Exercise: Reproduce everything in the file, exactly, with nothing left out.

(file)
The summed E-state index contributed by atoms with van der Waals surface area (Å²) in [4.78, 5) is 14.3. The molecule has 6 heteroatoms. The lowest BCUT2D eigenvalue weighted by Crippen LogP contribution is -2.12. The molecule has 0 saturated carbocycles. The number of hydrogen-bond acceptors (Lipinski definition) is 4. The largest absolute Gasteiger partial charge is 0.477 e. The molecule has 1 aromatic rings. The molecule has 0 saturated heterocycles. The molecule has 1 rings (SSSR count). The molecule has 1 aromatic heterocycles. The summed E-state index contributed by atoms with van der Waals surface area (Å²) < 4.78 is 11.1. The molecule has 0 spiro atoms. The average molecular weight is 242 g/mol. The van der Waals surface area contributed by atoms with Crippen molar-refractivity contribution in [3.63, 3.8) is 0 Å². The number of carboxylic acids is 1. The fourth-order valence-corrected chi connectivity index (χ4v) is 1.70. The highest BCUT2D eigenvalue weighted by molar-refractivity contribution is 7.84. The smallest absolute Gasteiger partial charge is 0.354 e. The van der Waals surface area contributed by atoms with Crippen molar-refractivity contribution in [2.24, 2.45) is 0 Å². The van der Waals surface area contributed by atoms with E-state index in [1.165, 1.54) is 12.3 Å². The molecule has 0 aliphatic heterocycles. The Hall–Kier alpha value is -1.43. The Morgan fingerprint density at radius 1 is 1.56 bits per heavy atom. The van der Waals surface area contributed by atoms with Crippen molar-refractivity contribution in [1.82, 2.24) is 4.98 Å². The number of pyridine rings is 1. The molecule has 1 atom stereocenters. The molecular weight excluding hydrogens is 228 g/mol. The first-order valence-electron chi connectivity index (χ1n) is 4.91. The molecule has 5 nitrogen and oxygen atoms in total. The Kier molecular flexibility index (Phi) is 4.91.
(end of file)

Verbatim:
The summed E-state index contributed by atoms with van der Waals surface area (Å²) in [4.78, 5) is 14.3. The molecule has 6 heteroatoms. The lowest BCUT2D eigenvalue weighted by Crippen LogP contribution is -2.12. The molecule has 0 saturated carbocycles. The number of hydrogen-bond acceptors (Lipinski definition) is 4. The largest absolute Gasteiger partial charge is 0.477 e. The molecule has 1 aromatic rings. The molecule has 0 saturated heterocycles. The molecule has 1 rings (SSSR count). The molecule has 1 aromatic heterocycles. The summed E-state index contributed by atoms with van der Waals surface area (Å²) < 4.78 is 11.1. The molecule has 0 spiro atoms. The average molecular weight is 242 g/mol. The van der Waals surface area contributed by atoms with Crippen molar-refractivity contribution in [3.63, 3.8) is 0 Å². The number of carboxylic acids is 1. The fourth-order valence-corrected chi connectivity index (χ4v) is 1.70. The highest BCUT2D eigenvalue weighted by molar-refractivity contribution is 7.84. The smallest absolute Gasteiger partial charge is 0.354 e. The van der Waals surface area contributed by atoms with Crippen molar-refractivity contribution in [2.24, 2.45) is 0 Å². The van der Waals surface area contributed by atoms with E-state index in [1.165, 1.54) is 12.3 Å². The molecule has 0 aliphatic heterocycles. The Hall–Kier alpha value is -1.43. The Morgan fingerprint density at radius 1 is 1.56 bits per heavy atom. The van der Waals surface area contributed by atoms with Crippen molar-refractivity contribution in [1.82, 2.24) is 4.98 Å². The number of pyridine rings is 1. The molecule has 1 atom stereocenters. The molecular weight excluding hydrogens is 228 g/mol. The first-order valence-electron chi connectivity index (χ1n) is 4.91. The molecule has 5 nitrogen and oxygen atoms in total. The Kier molecular flexibility index (Phi) is 4.91.